It is accused of giving children a false impression of the world they live in But I think no literature that children could read gives them less of a false impression. I think what profess to be realistic stories for children are far more likely to deceive them. I never expected the real world to be like the fairy tales. I think that I did expect school to be like the school stories. The fantasies did not deceive me: the school stories did.

. . . The real victim of wishful reverie does not batten on the Odyssey, The Tempest, or The Worm Ouroboros: he (or she) prefers stories about millionaires, irresistible beauties, posh hotels, palm beaches and bedroom scenes—things that really might happen, that ought to happen, that would have happened if the reader had had a fair chance. For, as I say, there are two kinds of I longing. The one is an askesis, a spiritual exercise, and the other is a disease.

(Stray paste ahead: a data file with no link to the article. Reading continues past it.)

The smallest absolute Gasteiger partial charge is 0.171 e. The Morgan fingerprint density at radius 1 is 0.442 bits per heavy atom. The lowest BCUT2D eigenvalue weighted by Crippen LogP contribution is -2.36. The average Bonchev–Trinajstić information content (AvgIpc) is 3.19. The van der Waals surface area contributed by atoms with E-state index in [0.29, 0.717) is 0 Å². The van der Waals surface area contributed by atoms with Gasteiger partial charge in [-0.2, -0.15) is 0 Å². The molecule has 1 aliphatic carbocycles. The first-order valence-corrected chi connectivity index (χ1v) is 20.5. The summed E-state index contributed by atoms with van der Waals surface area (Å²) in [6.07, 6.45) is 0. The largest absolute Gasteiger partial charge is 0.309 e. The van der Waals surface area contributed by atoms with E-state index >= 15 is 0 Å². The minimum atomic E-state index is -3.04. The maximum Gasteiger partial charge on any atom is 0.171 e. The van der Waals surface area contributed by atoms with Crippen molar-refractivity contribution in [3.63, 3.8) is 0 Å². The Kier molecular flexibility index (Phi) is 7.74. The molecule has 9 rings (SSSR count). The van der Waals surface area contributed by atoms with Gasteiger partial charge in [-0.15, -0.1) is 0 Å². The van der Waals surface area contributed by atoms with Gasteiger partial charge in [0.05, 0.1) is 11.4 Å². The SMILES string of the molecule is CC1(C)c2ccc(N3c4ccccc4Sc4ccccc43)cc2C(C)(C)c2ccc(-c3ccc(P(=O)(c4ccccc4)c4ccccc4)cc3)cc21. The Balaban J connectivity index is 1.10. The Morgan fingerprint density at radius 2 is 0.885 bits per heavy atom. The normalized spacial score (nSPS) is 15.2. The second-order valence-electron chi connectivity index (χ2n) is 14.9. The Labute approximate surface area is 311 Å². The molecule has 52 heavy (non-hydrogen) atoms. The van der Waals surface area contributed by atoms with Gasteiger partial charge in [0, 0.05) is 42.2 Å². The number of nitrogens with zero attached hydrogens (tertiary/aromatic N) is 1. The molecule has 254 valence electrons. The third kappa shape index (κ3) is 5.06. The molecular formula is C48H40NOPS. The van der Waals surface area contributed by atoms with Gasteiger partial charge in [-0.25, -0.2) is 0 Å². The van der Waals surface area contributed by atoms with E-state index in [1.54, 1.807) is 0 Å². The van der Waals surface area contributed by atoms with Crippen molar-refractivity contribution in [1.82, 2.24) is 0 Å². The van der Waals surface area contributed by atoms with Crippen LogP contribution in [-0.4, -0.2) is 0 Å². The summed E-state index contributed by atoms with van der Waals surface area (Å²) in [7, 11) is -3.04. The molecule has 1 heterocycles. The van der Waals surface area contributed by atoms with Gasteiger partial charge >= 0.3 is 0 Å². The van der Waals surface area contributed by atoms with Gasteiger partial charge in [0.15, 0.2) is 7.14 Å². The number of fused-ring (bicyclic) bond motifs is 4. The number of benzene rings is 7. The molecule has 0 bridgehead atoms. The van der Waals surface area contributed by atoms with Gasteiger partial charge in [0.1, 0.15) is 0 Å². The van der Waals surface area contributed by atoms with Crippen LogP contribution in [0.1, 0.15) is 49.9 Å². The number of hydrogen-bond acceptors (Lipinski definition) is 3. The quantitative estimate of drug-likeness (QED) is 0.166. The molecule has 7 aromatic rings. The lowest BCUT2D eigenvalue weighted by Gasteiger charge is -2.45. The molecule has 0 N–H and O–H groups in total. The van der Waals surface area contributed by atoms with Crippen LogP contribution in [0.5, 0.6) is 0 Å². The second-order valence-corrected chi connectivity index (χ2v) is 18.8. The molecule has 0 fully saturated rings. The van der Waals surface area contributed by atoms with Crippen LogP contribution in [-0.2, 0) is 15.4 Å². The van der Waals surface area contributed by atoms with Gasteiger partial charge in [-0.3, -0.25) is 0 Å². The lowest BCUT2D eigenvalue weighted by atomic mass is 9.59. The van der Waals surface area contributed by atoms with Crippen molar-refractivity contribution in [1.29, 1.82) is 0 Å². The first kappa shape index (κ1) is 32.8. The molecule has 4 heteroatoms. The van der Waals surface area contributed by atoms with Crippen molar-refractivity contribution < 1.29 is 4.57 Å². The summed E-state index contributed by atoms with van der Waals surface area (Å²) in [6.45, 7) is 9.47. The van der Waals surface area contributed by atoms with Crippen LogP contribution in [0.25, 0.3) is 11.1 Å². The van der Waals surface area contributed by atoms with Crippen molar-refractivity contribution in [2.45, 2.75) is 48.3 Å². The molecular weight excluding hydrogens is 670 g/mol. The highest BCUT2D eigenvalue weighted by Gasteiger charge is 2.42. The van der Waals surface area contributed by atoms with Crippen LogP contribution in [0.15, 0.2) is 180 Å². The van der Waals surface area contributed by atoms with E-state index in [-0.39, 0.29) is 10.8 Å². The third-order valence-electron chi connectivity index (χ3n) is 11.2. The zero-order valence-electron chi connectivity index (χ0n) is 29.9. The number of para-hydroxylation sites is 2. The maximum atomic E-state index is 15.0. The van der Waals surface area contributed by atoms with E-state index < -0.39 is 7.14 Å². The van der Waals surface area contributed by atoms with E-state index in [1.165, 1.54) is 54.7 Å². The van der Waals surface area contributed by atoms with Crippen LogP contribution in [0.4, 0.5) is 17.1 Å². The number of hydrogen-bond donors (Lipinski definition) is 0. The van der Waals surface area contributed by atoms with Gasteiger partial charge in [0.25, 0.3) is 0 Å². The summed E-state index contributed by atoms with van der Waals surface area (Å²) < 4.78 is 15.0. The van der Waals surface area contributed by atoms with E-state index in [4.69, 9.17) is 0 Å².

A far more serious attack on the fairy tale as children’s literature comes from those who do not wish children to be frightened. I suffered too much from night-fears myself in childhood to undervalue this objection. . . They may mean (1) that we must not do anything likely to give the child those haunting, disabling, pathological fears against which ordinary courage is helpless: in fact, phobias. His mind must, if possible, be kept clear of things he can’t bear to think of. Or they may mean (2) that we must try to keep out of his mind the knowledge that he is born into a world of death, violence, wounds, adventure, heroism and cowardice, good and evil. If they mean the first I agree with them: but not if they mean the second. The second would indeed be to give children a false impression and feed them on escapism in the bad sense. There is something ludicrous in the idea of so educating a generation which is born to the Ogpu and the atomic bomb. Since it is so likely that they will meet cruel enemies, let them at least have heard of brave knights and heroic courage. Otherwise you are making their destiny not brighter but darker. Nor do most of us find that violence and bloodshed, in a story, produce any haunting dread in the minds of children. As far as that goes, I side impenitently with the human race against the modern reformer. Let there be wicked kings and beheadings, battles and dungeons, giants and dragons, and let villains be soundly killed at the end the book. Nothing will persuade me that this causes an ordinary child any kind or degree of fear beyond what it wants, and needs, to feel. For, of course, it wants to be a little frightened.